Chairman Boustany, I want to thank you for holding this hearing regarding identity theft and its role in the growing crime of tax fraud.
Earlier this year, the Subcommittee on Social Security held a hearing on Social Security's death records, including the so-called Death Master File, a publically available listing of the personal information of those who have died, including their Social Security numbers.
We learned that the Death Master File serves as a readily available source of information identity thieves need in order to file fraudulent tax returns.
We heard the heartbreaking story of the Agin family, whose four year old daughter Alexis had her identity stolen shortly after she passed away. Only when their tax return was rejected by the IRS, did the Agins learn that an identity thief had already filed a return claiming their child as a dependent.
No grieving family should bear this additional burden, yet when the Agins reached out to the community of grieving cancer parents, within the first hour they heard from 14 families who had lost a child whose Social Security number was also stolen.
I'd like to welcome Alexis's father, Jonathan Agin, who has joined us in the audience today and thank him for his tireless efforts to stop identity thieves from accessing the Death Master File.
So why does the Federal government make public the Social Security numbers and other personal information of those who have died? Turns out it's required, unless Congress changes the law.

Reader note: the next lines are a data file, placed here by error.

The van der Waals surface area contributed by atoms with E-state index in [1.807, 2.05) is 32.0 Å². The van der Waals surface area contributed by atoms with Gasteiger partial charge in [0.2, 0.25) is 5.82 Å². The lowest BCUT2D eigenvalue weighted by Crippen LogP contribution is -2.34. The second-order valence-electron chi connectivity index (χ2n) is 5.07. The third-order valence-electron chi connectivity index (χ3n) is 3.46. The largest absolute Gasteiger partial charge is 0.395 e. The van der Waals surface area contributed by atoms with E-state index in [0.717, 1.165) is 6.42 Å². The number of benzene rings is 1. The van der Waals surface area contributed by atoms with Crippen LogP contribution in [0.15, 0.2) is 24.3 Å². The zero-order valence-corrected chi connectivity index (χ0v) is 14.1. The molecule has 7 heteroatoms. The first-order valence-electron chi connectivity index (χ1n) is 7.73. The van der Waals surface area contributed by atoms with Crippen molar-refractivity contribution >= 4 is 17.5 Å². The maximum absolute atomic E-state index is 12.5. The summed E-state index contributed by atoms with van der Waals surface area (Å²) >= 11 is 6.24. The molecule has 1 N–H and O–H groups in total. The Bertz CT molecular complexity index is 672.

Social Security collects death information so it can stop benefits to those who have died and start benefits for their survivors.
But a 1980 Freedom of Information Act court-mandated settlement required Social Security to also make information about deceased Social Security number holders available to the public. In response, Social Security created the Death Master File.
With 84 million listed individuals and 1.5 million new individuals added each year, many groups now purchase the Death Master File from the Commerce Department including government agencies, credit reporting agencies, financial institutions, law enforcement organizations, and medical and genealogical researchers.
But the decades old practice of publishing personal death information that anyone can buy needs to end and now. In the age of the internet, identity thieves can all too easily get their hands on a Social Security number and reap instant rewards, and no one, including the person whose number it is, knows what has happened.
ID Analytics, a fraud prevention firm, recently released a study comparing death information from the Death Master File to applications for credit products and cell phone services.
The study found that the identities of nearly 2.5 million deceased Americans are used by fraudsters to commit identity theft each year.
Identity theft is also a growing problem on the tax front. The Treasury Inspector General reports that the IRS stopped $6.5 billion in false refunds in 2011, but that much more went undetected.
Taxpayers who are victims of tax identity theft have to endure a long process of proving their real identities, submitting paper returns and waiting months to get their rightful refund. This is just plain wrong.
To help stop this crime, I, along with a number of my colleagues, introduced H.R. 3475, the "Keeping IDs Safe Act of 2011." Our bill ends the publication of the Death Master File, denying criminals easy access to the personal information of those who have died.
Make no mistake we will stop these identity thieves and in doing so protect the American taxpayer and prevent other families from having to go through what the Agins did.
I want to thank all our witnesses for coming today and I look forward to hearing their testimony.